People push an overturned off-road racing truck upright after it went out… (Francis Specker, Associated…)
Three years after a truck competing in a desert off-road race careened into a crowd of spectators, a $5.8-million settlement was reached with the relatives of those killed and a dozen who were injured, their lawyers announced Wednesday.
In the 2010 accident in Lucerne Valley, the pickup truck, a modified Ford Ranger, went out of control during the California 200 race and became airborne, slamming into the crowd. The accident killed eight and injured dozens. The settlement, which is the resolution of multiple lawsuits filed by victims and their families, was reached Tuesday, the lawyers said.
The bulk of the settlement — about $4.8 million — is to be paid by the Bureau of Land Management, and the rest is to be paid by the event's organizers, Mojave Desert Racing Inc. and Mojave Desert Productions, which have an insurance policy limit of $1 million.
"It comes as an enormous relief," attorney Katherine Harvey-Lee said of the settlement, which marks the conclusion of a "long and very stressful time" for those affected by the accident.
She said those who were killed paid a "deadly, deadly price" that led to improving safety measures at events like the California 200. An internal review by the Bureau of Land Management found that the agency had failed to follow its safety procedures, namely keeping spectators from getting too close to the race track.
"There's a sense that — certainly with the BLM — they recognized there was a failure on their part to really put public safety first," Harvey-Lee said. "It means a lot to them that the government took this seriously and they were willing to look at mistakes that were made."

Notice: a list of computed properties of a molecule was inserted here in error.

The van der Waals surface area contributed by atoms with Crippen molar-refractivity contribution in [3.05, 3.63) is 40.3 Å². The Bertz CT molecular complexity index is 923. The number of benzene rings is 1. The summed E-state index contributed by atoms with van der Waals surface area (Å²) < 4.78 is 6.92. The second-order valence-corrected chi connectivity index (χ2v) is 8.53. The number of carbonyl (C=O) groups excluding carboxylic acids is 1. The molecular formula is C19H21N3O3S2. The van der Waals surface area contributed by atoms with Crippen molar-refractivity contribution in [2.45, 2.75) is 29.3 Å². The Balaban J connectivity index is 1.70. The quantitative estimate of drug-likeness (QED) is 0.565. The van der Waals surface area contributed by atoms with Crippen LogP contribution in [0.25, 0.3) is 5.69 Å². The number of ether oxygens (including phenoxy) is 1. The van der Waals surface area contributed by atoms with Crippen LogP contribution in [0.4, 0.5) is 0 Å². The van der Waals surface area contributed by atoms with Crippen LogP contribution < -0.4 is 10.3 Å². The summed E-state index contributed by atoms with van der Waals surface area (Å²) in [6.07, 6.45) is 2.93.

David Christy, a spokesman for the Bureau of Land Management in California, called the settlement "tentative," meaning it must be approved by the Justice Department before any money can be paid — a process that could take a few months. He declined to comment further.
Calls to the South El Monte-based organizer of the event were not immediately returned.
Lawyers for the victims claimed that the race was "negligently and recklessly" overseen, and that the spectators should not have been permitted to be so close to the track.
The suits alleged that the bureau — a federal agency within the Department of Interior, controlling 11 million acres of California desert — failed in its "mandatory duty" to insist that the event's organizers comply with requirements and clearly mark the track to separate spectators from the racers.
The event was understaffed, the suit also claimed, and no emergency medical service was available, meaning it took longer than 30 minutes for emergency crews to arrive.
The bureau's own investigation repeated some of those assertions, noting that the level of oversight was insufficient. The investigation found that the crowd had come within a few feet of the racing vehicles, when a 50-foot buffer was required. Organizers also estimated that about 200 to 300 people would attend, but the crowd that August day swelled up to 2,000 people, the probe found.
When the investigation's findings were released, officials with the bureau said it had "swiftly taken corrective action," including stricter rules for permits and having more rangers on the ground.